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Musical Review: West Side Story, QPAC

Touches of brilliance in this staging of a classic but lacks menace and urgency.

For the very few who don’t know, the musical West Side Story, based on a book by Arthur Laurents, is a spin on William Shakespeare’s play Romeo and Juliet. The plot explores the conflict between two warring teenage gangs of two different ethnic backgrounds: the white Jets and the Puerto Rican Sharks. When Tony, until recently a member of the Jets, falls for Maria, the sister of the Shark’s leader, tensions heighten and emotion runs high.

In its day, West Side Story broke new ground; it was a jazz-soaked blast outclassing saccharine siblings like Mary Poppins and The Sound of Music. Stephen Sondheim’s lyrics and Leonard Bernstein’s dazzling score were unapologetic, raw, rude. It was edgy theatre which peddled tragedy at its heart.

For music theatre fans, the show is a high-octane melodrama with bold dance routines and a great score.

And in this production, there were certainly many ‘Wow!’ moments. The superb dancing routines by the gangs during the prologue was epic 1950s street dance. With heart-in-the-mouth execution, the male dancers travelling in tight unison, jumped high and elevated everyone’s expectations. 

All credit to the band directed by Isaac Hayward. The exacting, sympathetic conductor coaxed tenderness, danger, fear and cut and thrust drama from the band during exchanges between the Jets and the Sharks. When the momentum dwindled during, for instance, the three women’s rather lacklustre ‘America,’ the conductor stoked wild grooves in the pit, driving incisive, spiky articulation to conjure the necessary boiling riffs and pizzazz. 

Hayward’s engagement was so intense, no-one would have batted an eyelid if he’d stormed the stage and taken the place of one of the triple-threat cast. However, with only three women dancing and singing – and one a reticent dancer at that – ‘America’ was bound to fall short of the hell-raising chutzpah the number requires. Why not let others boost the singing from the wings?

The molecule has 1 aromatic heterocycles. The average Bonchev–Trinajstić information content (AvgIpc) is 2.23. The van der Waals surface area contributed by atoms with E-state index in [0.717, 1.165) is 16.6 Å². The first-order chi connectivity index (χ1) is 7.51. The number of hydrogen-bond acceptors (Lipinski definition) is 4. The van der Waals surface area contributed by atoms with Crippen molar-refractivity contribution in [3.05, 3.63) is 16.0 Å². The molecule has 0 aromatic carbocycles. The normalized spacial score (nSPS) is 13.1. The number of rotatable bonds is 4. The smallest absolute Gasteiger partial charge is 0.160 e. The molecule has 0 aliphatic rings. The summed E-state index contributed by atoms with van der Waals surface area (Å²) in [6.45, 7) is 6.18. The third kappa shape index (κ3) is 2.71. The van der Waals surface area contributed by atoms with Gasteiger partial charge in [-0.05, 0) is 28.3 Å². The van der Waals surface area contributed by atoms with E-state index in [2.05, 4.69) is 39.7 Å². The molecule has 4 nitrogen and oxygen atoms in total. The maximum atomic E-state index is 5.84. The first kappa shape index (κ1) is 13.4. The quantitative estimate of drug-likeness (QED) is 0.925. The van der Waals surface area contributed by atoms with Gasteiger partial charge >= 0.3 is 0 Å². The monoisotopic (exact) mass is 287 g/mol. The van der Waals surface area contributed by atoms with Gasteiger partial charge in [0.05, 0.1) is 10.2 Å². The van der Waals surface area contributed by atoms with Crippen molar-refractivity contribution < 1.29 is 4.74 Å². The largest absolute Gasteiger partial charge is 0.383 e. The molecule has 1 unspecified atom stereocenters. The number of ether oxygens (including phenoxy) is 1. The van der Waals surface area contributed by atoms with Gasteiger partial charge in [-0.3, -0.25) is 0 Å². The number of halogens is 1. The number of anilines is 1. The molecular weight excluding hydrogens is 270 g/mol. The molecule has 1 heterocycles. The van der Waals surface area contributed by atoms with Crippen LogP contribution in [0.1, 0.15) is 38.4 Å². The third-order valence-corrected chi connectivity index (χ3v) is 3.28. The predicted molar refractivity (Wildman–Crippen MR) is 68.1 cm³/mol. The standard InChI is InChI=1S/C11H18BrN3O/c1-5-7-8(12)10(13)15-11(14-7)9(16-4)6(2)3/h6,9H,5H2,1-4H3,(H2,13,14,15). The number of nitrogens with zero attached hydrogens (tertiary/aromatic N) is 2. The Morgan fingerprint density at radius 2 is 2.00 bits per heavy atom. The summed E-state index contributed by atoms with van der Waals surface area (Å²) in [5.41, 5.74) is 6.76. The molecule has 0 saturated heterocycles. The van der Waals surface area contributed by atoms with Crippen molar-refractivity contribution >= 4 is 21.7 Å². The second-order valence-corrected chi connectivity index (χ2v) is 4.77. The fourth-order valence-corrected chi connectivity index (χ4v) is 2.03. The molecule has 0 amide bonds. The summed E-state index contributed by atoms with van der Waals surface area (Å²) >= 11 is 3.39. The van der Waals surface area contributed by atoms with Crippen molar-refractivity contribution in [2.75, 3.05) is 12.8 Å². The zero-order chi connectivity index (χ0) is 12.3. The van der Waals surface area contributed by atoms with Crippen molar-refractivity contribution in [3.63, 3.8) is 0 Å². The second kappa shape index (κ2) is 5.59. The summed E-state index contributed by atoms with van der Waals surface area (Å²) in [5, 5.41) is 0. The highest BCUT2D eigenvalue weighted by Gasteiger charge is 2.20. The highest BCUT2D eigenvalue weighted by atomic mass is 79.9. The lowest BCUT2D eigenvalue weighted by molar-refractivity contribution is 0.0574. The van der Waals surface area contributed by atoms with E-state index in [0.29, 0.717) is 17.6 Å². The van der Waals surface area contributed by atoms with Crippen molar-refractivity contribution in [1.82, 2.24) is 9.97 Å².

The staging consisted of projections of old photos of the seedy side of Manhattan where the story is situated and the moveable scaffolding had authenticity and flexibility. It worked as an elevated balcony for Maria during the flirting and coy banter with Tony, a set device borrowed from Romeo and Juliet.

Nigel Huckle (Tony) and Sophie Salvesani (Maria) sang well and channelled their roles plausibly. Salvesani delivered the classics so immortalised in our culture, including, ‘I Feel Pretty’ and ‘Tonight’ with believable charm and scaled the higher reaches of her songs’ theatrical crests with ease. Huckle’s Tony was believably in denial about the potentially lethal fallout between the Jets and the Sharks, while he professes love for Maria, the sister of the Sharks’ leader Bernardo (assuredly conjured by Temujin Tera.)  Though Salvesani and Huckle showed promise, and his ‘Something’s Coming’ bristled with optimism, the sexual tension of their forbidden love – and the cause of all the tragedy-hungers for extra spark. 

Cameos by Beryn Schwedt as officer Krupbe and Paul Dawber as Lieutenant Shranke came across as avuncular rather than mean. Was that intended? Noah Mullins as Riff gives it his all and Ritchie’s Doc strikes just the right tone. The standout was Angelina Thomson’s Anita. She sizzled in skirt-swinging, dance routines and claimed the stage with strong acting. A tornado of rage and grief and vocal acumen impressed in the difficult to pitch ‘A Boy Like That.’ 

The gangs’ dance routines had vigour with touches of brilliance and they all looked great, but where was the menace, the daring urgency which powered this trailblazer in its day? As entertainment, the production was comfortably enjoyable, a good night out, with ice-creams on sale in the interval a bonus, but, despite the valiant, gifted cast’s best efforts, the direction didn’t set the stage on fire.

West Side Story
Presented by Opera Australia, GWB Entertainment in association with QPAC
Book: Arthur Laurents
Music: Leonard Bernstein and lyrics by Stephen Sondheim
Adaptation: Jerome Robbins
Direction and Choreography: Jerome Robbins and Joey McKneely
Musical direction: Isaac Hayward
Cast includes: Nigel Huckle, Sophie Salvesani, Angelina Thomson, Noah Mullins, Temujin Tera


Lyric Theatre, QPAC
Tickets: $59.95 – $169.95

Until 22 August 2021

Gillian Wills writes for ArtsHub and has published with Griffith Review, The Australian Book Review, The Australian, Limelight Magazine, Courier Mail, Townsville Bulletin, The Strad, Musical Opinion, Cut Common, Loudmouth, Artist Profile and Australian Stage Online. Gillian is the author of Elvis and Me: How a world-weary musician and a broken ex-racehorse rescued each other (Finch Publishing) which was released in the UK, Canada, New Zealand and America in January, 2016.

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